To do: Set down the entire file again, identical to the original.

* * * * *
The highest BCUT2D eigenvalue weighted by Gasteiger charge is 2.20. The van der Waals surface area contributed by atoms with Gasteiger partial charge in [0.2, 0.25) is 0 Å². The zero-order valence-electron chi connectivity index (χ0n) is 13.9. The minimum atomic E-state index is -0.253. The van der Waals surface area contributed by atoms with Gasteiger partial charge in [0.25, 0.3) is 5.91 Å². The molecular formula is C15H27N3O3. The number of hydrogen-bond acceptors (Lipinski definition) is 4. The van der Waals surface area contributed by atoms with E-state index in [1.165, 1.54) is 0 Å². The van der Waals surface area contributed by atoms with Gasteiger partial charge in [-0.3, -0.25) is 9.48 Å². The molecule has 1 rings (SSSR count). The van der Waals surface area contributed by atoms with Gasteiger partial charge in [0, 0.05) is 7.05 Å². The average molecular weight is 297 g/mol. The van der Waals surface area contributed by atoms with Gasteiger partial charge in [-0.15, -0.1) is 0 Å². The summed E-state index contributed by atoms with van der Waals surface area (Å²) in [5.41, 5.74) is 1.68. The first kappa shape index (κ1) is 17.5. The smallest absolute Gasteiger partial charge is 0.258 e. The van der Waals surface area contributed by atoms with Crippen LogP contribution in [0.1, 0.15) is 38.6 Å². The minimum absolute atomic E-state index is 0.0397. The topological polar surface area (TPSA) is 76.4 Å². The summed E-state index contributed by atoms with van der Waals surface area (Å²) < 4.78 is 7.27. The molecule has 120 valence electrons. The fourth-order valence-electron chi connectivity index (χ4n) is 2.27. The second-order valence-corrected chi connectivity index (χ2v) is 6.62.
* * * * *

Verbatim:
The highest BCUT2D eigenvalue weighted by Gasteiger charge is 2.20. The van der Waals surface area contributed by atoms with Gasteiger partial charge in [0.2, 0.25) is 0 Å². The zero-order valence-electron chi connectivity index (χ0n) is 13.9. The minimum atomic E-state index is -0.253. The van der Waals surface area contributed by atoms with Gasteiger partial charge in [0.25, 0.3) is 5.91 Å². The molecular formula is C15H27N3O3. The number of hydrogen-bond acceptors (Lipinski definition) is 4. The van der Waals surface area contributed by atoms with E-state index in [1.165, 1.54) is 0 Å². The van der Waals surface area contributed by atoms with Gasteiger partial charge in [-0.3, -0.25) is 9.48 Å². The molecule has 1 rings (SSSR count). The van der Waals surface area contributed by atoms with Gasteiger partial charge in [0, 0.05) is 7.05 Å². The average molecular weight is 297 g/mol. The van der Waals surface area contributed by atoms with Gasteiger partial charge in [-0.15, -0.1) is 0 Å². The summed E-state index contributed by atoms with van der Waals surface area (Å²) in [5.41, 5.74) is 1.68. The first kappa shape index (κ1) is 17.5. The smallest absolute Gasteiger partial charge is 0.258 e. The van der Waals surface area contributed by atoms with Crippen LogP contribution in [0.1, 0.15) is 38.6 Å². The minimum absolute atomic E-state index is 0.0397. The topological polar surface area (TPSA) is 76.4 Å². The summed E-state index contributed by atoms with van der Waals surface area (Å²) < 4.78 is 7.27. The molecule has 120 valence electrons. The fourth-order valence-electron chi connectivity index (χ4n) is 2.27. The second-order valence-corrected chi connectivity index (χ2v) is 6.62.